The following scheme is a modification of the general scheme of the pictographic communication scheme presented in (Macek, 1984) for the case of word problem assignment graphical coding:
Classification of graphical legends according to the impulse for their creation
In our research we identified three legend categories:
1. The solver forms his/her graphical legend spontaneously without (or with a minimal use of) a previously learned reference language (Novotná & Kubínová, 1999). The impulse for the legend creation goes out from the solver's internal need to visualise the problem structure.
For the graphical legends classification the following criteria were used:
a) Shape similarity
We use the classification presented in (Macek, 1984).
In our experiments (junior secondary level students) the pure iconic spontaneous legend was exceptional. Most students used the reference language consisting of both, iconic and symbolic elements.
Note: Most pupils representations are topologically correct rather than iconic.
b) Use of language and/or mathematical elements
In graphical legends reference language, the symbols used are not always pure pictographic ones. Words and/or mathematical symbols are attached. We distinguish two different roles of them:
c) Completeness of the record
The purpose why the solver creates a legend is in most cases his/her attempt to understand clearly and correctly the word problem structure. This grasping consists of several steps (Novotná, ERCME):
Not all these stages are necessarily recorded in the graphical legend. There are different reasons why the solver does not finish the detailed legend, the most usual are the following ones:
d) Procedural or conceptual graphical legends (Novotná & Kubínová, 1999)
We call a legend:
2. A model graphical legend for a family of problems is presented to solvers and they form graphical legends using the presented reference language.
The model legend should fulfil the following demands. It should
Creation of a model graphic legend for a family of word problems is always influenced by the author's past experience and personal preferences. It is not necessarily the best one for all other solvers. Therefore it is recommended to present the reference language of the model legend but not to insist on its use at any price. The individual differences usually touches upon the extent of the use of abstract symbols, the use of procedural/conceptual legend type, the composition of the legend and the richness and form of accompanying verbal and/or mathematical labels.
The educational climate and the relationships between the teacher and his/her students play an important role in the acceptance of a model graphical legend by the students. To increase students' creativity and ability to solve modified or non-standard problems, the teacher should not deliver the model legend as a completed algorithm, but construct it in co-operation with the students, let them discover the advantages (disadvantages) of its reference language themselves. In our experiments the usefulness of choosing well presented graphical legends was remarkable especially for weaker students.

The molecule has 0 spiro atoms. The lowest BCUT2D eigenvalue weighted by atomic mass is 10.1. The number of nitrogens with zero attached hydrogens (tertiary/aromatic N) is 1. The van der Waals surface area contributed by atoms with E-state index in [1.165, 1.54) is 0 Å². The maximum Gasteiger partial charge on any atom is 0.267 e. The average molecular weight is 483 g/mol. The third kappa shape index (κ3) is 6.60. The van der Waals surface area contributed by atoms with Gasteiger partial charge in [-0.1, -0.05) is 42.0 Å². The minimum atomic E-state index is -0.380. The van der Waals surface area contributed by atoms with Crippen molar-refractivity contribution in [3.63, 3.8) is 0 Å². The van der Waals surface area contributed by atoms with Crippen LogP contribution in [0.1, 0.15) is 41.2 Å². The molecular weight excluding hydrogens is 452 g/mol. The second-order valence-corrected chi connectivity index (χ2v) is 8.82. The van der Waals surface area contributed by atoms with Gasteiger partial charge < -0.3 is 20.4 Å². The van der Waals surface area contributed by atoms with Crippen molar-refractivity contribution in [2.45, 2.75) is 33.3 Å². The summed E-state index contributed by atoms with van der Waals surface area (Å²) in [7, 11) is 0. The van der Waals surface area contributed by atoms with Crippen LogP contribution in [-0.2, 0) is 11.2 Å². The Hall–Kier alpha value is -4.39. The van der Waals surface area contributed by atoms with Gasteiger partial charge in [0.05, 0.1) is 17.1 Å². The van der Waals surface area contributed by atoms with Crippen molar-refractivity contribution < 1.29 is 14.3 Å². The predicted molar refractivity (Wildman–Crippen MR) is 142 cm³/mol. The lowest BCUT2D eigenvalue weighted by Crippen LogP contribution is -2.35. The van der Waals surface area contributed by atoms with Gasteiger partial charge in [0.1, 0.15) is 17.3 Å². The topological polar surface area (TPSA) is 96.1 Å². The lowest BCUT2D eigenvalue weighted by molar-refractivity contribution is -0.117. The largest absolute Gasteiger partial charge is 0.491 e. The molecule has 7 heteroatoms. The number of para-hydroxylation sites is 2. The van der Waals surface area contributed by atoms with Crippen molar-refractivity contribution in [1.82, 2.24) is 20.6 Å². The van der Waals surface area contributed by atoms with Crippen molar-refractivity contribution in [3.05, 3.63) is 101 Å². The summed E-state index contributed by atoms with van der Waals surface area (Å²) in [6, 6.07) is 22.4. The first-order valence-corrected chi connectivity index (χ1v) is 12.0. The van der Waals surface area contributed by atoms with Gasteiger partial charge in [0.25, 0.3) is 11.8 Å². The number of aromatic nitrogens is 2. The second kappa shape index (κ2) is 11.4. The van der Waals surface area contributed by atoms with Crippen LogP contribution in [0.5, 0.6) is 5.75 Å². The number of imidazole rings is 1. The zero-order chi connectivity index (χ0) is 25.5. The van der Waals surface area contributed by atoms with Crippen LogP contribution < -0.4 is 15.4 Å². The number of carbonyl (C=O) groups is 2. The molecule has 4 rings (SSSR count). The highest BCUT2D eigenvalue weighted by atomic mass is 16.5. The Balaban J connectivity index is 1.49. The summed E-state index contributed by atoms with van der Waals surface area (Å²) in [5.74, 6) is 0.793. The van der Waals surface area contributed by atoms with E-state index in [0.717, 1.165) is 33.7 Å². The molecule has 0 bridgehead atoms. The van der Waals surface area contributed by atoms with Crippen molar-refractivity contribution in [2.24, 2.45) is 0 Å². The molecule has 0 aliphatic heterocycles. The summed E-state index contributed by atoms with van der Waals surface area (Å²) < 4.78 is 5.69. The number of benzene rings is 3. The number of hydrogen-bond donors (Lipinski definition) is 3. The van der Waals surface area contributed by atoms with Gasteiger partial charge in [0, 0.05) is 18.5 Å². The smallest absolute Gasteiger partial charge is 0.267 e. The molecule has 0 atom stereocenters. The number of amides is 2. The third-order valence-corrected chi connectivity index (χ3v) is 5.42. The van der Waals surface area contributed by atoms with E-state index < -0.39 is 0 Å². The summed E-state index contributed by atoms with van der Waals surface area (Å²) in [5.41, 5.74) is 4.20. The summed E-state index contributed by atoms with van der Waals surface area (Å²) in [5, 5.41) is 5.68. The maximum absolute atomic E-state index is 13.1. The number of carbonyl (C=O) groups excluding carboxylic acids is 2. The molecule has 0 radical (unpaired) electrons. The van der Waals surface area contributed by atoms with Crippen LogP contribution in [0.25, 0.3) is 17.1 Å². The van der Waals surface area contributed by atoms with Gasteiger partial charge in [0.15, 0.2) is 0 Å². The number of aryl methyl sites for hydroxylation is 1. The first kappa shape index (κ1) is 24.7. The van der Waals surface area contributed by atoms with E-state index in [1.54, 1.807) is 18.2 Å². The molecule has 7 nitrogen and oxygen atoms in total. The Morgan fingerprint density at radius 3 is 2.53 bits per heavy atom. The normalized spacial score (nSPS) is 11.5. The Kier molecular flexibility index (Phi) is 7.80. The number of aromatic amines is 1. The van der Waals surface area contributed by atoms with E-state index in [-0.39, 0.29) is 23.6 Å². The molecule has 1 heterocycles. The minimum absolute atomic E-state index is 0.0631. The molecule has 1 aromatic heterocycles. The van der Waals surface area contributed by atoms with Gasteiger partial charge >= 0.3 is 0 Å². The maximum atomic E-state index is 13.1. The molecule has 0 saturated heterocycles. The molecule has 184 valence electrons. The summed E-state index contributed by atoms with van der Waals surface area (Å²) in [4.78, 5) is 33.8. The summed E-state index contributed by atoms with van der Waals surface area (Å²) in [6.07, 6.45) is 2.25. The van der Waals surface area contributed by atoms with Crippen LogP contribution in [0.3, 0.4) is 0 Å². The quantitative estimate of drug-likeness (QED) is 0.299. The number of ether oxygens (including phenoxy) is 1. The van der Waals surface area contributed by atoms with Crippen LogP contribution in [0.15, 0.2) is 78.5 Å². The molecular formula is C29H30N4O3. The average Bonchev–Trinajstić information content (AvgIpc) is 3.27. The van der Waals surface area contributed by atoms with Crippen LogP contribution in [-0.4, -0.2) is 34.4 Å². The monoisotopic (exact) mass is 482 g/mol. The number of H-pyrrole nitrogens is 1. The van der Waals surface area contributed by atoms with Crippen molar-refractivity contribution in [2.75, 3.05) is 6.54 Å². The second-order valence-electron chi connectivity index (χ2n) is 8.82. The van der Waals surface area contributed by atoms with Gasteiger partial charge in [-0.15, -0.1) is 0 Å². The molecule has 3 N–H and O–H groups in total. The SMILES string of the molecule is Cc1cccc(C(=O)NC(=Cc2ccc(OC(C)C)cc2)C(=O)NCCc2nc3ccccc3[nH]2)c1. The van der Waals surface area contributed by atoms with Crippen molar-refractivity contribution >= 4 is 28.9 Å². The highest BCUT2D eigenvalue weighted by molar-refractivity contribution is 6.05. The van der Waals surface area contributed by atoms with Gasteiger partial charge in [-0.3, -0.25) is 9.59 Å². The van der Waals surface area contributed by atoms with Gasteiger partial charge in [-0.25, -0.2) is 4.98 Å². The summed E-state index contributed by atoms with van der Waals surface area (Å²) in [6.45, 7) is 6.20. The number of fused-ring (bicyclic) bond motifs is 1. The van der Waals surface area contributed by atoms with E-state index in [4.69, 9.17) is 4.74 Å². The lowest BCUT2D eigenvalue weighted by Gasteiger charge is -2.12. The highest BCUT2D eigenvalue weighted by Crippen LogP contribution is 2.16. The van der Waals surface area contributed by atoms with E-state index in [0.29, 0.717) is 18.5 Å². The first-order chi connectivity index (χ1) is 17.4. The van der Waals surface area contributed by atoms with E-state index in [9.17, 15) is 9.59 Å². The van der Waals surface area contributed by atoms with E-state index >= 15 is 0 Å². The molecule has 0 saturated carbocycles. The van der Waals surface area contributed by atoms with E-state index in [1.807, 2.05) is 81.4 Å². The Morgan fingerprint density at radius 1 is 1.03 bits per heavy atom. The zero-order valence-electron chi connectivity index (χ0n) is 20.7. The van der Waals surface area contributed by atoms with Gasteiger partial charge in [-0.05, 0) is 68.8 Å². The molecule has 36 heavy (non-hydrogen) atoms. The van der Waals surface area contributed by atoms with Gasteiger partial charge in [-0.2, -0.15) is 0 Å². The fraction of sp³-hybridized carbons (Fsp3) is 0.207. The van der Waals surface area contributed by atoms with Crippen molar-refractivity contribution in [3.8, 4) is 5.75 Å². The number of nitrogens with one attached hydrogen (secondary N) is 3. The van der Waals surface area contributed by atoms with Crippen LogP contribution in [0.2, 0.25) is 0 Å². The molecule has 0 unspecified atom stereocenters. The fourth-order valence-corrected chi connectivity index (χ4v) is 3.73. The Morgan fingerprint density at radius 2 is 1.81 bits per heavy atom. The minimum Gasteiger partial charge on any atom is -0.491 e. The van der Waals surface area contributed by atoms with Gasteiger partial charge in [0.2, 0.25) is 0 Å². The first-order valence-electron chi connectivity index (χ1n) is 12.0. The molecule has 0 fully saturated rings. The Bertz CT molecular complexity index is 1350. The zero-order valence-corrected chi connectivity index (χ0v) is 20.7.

3. The ability to solve a certain type of word problems can be increased by facilitating the positive transfer effect (the use of solver's past experience in solving similar problems). A simple figure can serve as a signal to activate the solving schemes stored in the solver's memory.
A typical example is the family of time - distance word problems. It is a difficult task for many students to solve these problems even if they are familiar with the model solutions to similar problems. Simple figures as
can activate the corresponding algorithm for the correct solving process and help the student to find the solution of the problem.
From the analysis of the graphic legends in solving word problems we find that the passive text reception has no place when creating a pictorial record of the assignment. The solver gives the assignment a new form, his/her personal presentation of the text. He/she adapts the text to his/her abilities and customs.
In the article the positive role of figures in the process of grasping word problem assignment was stressed. The questions of their possible negative influence were not analysed. There exist individual differences in dealing with pictographic materials from the point of view of solver's learning style, ability to draw pictures, influence of the solver's school and/or family background, age etc.
Gavora, P. (1992). Ziak a text (Student and text). Bratislava, SPN.
Macek, Z. (1984). Obraz jako didakticky prostredek (Figure as a didactical means). Pedagogika, 34, p. 453-467.
Mares, J. (1995). Uceni z obrazoveho materialu (Learning from pictorial material). Pedagogika, 45, p. 319-327.
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Faculty of Education
116 39 Praha 1
The Czech Republic
Acknowledgement: The research was supported by the projects GACR No. 406/99/1696 and GAUK 306/1998/A.